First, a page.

Still yet another embodiment which provides another means of determining distance to the storm is shown in FIG. 6. In this embodiment, the signal from the coincidence circuit 80 (or alternatively either the signal from the optical 12 or electrostatic 14 section) triggers a flip-flop 400 which starts a combination oscillator and divider circuit 402. The oscillator portion generates a clock signal which measures the time, in seconds, from the triggering event. The time from the triggering event, the flash of lightning, is divided by the divider portion of the circuit to generate a pulse for each 4.8 seconds which is equal to one mile of distance to the flash. Each pulse increments a counter 404 and the value on the counter is decoded by a decoder circuit 406 and displayed by a display 408. When thunder is heard, the operator pushes button 410 resetting the flip-flop 400 and thereby stopping the counter 404. The distance to the storm is then read on the display 408. The operator then resets the counter 404 to zero using a second switch 412 and the distance can be measured again.
An alternative circuit 418 may be used to reset the flip-flop 400 once lightning is heard. Rather than have the operator push the button 410, a microphone 420 detects the thunder and generates a signal which is amplified by amplifier 422. The signal from the amplifier is passed through a discriminator portion of a discriminator and one-shot circuit 424 so as to pass only those sounds corresponding to thunder. The signal which passes the discriminator triggers the one-shot portion of the circuit 424 and resets the flip-flop 400 stopping the counter 404.
Another embodiment of a portion of a circuit which may be used to provide distance information is shown in FIG. 6A. In this circuit, similar to those previously discussed, the signal from the band pass filter 64 is the input signal to a threshold comparator 70 and to a peak detector 426. Since the peak signal from a storm increases as the storm approaches, a measure of the peak signal permits the storm's movement to be followed. The peak signal may be converted by an A/D converter 428 and displayed on a digital range display 432 to provide an indication of range. Additionally, the output signal from the peak detector 426 may be an input signal 430 to the threshold comparator 70 so as to shift the threshold level and permit only the nearest storm signals to be detected.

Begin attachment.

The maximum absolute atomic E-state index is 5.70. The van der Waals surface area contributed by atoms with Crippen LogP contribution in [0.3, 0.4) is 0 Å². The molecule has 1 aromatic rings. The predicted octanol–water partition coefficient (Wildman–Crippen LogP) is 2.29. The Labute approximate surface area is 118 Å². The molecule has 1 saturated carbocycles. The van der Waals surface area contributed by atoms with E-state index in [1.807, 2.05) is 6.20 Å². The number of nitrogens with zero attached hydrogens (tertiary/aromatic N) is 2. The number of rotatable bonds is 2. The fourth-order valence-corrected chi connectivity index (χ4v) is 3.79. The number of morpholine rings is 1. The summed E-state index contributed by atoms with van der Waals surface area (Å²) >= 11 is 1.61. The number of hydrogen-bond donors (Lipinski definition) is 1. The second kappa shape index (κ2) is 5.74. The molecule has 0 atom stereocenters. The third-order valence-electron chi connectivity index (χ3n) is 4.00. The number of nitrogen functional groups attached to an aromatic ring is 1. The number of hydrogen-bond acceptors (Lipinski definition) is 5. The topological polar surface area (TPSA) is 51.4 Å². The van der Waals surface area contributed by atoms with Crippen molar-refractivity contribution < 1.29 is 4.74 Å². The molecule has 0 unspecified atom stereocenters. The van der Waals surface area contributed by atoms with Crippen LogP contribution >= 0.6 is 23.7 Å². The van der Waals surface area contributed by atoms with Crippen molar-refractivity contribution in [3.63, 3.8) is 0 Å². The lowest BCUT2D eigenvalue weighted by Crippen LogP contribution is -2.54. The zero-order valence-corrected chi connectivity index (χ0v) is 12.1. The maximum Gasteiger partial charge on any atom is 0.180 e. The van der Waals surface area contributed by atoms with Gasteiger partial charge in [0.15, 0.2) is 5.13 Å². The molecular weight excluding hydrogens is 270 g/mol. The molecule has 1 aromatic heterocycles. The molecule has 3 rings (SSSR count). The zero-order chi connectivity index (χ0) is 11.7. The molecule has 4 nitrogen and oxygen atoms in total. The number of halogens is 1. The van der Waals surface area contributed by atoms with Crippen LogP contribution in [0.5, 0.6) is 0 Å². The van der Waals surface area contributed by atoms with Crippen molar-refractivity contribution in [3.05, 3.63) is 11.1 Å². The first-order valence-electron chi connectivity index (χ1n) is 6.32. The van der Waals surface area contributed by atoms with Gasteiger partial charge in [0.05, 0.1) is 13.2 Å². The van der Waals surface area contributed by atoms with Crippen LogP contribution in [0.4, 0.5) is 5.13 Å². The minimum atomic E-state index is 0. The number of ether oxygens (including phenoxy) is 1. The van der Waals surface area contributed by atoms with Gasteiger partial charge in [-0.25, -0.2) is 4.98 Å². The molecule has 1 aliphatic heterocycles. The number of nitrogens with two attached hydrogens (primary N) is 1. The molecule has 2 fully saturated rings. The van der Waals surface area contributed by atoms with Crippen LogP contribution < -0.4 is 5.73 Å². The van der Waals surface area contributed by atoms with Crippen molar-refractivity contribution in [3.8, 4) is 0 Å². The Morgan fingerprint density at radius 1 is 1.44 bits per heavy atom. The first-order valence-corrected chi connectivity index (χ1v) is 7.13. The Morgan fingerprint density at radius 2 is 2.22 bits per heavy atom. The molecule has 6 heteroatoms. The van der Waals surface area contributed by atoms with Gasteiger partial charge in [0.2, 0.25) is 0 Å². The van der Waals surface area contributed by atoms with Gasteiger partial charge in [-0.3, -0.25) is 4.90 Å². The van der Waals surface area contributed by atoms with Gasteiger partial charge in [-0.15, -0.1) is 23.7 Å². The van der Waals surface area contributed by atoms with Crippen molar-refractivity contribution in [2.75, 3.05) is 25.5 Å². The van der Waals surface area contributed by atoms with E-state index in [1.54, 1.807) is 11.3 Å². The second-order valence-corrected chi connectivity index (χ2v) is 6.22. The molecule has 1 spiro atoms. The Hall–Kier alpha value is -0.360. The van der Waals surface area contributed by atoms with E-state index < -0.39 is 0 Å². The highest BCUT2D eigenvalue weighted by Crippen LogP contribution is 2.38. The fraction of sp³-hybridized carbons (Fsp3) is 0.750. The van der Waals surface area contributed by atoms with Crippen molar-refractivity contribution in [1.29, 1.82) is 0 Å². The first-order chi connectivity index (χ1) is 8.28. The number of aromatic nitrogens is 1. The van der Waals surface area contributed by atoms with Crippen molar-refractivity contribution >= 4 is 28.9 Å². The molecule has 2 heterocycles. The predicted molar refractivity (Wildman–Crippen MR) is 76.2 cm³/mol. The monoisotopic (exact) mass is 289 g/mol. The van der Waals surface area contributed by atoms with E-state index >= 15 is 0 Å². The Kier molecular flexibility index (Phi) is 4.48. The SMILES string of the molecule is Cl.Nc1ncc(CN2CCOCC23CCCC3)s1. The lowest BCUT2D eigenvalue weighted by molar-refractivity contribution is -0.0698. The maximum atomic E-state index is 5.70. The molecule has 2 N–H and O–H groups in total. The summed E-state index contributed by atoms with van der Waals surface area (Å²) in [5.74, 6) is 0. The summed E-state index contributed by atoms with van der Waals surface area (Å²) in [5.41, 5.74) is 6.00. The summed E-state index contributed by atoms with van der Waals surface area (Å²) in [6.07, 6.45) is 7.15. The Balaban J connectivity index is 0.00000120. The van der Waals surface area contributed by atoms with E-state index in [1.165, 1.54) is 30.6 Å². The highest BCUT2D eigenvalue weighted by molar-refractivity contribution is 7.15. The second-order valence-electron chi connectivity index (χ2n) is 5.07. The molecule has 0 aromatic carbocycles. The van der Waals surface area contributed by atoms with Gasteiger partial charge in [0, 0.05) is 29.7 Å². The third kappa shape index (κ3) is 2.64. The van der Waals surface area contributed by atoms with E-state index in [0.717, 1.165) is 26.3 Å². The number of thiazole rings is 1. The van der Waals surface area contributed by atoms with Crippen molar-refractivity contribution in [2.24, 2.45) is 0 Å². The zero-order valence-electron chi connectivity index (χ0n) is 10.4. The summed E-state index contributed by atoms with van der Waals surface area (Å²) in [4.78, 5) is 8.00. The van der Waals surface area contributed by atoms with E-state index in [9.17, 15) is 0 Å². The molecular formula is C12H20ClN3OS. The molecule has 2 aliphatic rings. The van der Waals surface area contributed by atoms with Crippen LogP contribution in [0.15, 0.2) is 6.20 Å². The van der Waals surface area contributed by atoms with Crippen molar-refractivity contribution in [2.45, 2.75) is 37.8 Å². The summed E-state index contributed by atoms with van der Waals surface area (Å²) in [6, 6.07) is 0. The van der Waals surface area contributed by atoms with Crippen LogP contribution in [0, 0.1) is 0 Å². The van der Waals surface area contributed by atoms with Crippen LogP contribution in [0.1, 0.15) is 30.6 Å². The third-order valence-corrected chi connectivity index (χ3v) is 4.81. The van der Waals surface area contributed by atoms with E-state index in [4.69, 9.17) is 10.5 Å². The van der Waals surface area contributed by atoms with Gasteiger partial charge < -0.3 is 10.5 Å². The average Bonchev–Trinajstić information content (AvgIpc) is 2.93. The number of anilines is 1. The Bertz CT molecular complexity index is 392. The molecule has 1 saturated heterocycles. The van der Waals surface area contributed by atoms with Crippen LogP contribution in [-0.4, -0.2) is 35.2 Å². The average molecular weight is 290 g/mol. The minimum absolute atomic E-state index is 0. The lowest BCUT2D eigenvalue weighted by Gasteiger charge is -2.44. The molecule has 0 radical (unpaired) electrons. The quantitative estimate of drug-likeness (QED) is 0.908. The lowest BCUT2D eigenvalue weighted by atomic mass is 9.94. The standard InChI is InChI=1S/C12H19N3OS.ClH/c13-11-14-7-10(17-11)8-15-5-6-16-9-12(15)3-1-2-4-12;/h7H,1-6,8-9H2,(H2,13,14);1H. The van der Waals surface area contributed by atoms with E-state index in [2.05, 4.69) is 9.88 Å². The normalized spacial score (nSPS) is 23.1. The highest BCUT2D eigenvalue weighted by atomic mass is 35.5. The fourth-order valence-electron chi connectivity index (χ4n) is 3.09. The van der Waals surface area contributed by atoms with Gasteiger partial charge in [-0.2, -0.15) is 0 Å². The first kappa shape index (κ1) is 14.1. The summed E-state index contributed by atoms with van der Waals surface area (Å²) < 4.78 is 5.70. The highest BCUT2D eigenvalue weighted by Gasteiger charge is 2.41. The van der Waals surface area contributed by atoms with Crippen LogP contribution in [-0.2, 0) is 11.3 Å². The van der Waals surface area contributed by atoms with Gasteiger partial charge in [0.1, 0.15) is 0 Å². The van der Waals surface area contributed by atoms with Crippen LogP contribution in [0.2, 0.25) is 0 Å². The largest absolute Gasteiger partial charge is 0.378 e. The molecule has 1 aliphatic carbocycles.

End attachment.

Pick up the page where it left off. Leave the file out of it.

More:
Combining the storm warning detector with RADAR provides another method of measuring distance and direction to the storm while simultaneously providing intensity information. In such a system a CRT display may be used to provide location and storm intensity information to the user on a single screen. Alternatively different types of displays may be used for the RADAR and intensity information.
Referring to FIG. 7, a circuit for placing intensity information on the same display as the RADAR includes a window comparator 504, whose input signals are a ramp voltage signal 500 used to drive the CRT beam from the center of the screen to the edge, and a range signal 502 from the electrostatic measurement circuit. The output signal 506 of the comparator 504 determines the region along the radius of the beam sweep which corresponds to the location of the storm activity. By combining this signal 506 with the reflected echo signal 508, the resulting signal 510 determines where the CRT beam will show intensification due to lightning during its radial sweep. Alternatively, the both the RADAR information and the lightning rate information may be signal processed and displayed graphically whereby the storm intensity information is displayed as a different color or symbol on a RADAR-like map display.
Referring to FIG. 8, an embodiment of the invention which provides storm direction information includes a plurality of optical sensors 30(a)-30(h) each pointing in a respective direction and viewing approximately forty five degrees of sky. The signal from each sensor 30 is processed as described previously by its respective amplifier and high pass filter 32, band pass filter 34, noise gauge 40, signal threshold 50 and signal stretcher 54. Only one such processing chain is shown for clarity. The signal from the single antenna 60 is likewise processed by its amplifier and high pass filter 62, band pass filter 64, signal threshold 70. The signals from the optical detectors 30 and the electrostatic antenna 60 are ANDed by a series of AND gates 550(a)-550(h) and the output of each AND gate is used to drive a respective display light 552(a)-552(h). Thus when, for example, optical detector 30(a) detects light from lightning, the signal from the antenna 60 is ANDed with the signal from the detector 30(a) and the light 552(a) is lit, indicating the direction which the detector 30(a) is viewing the lightning.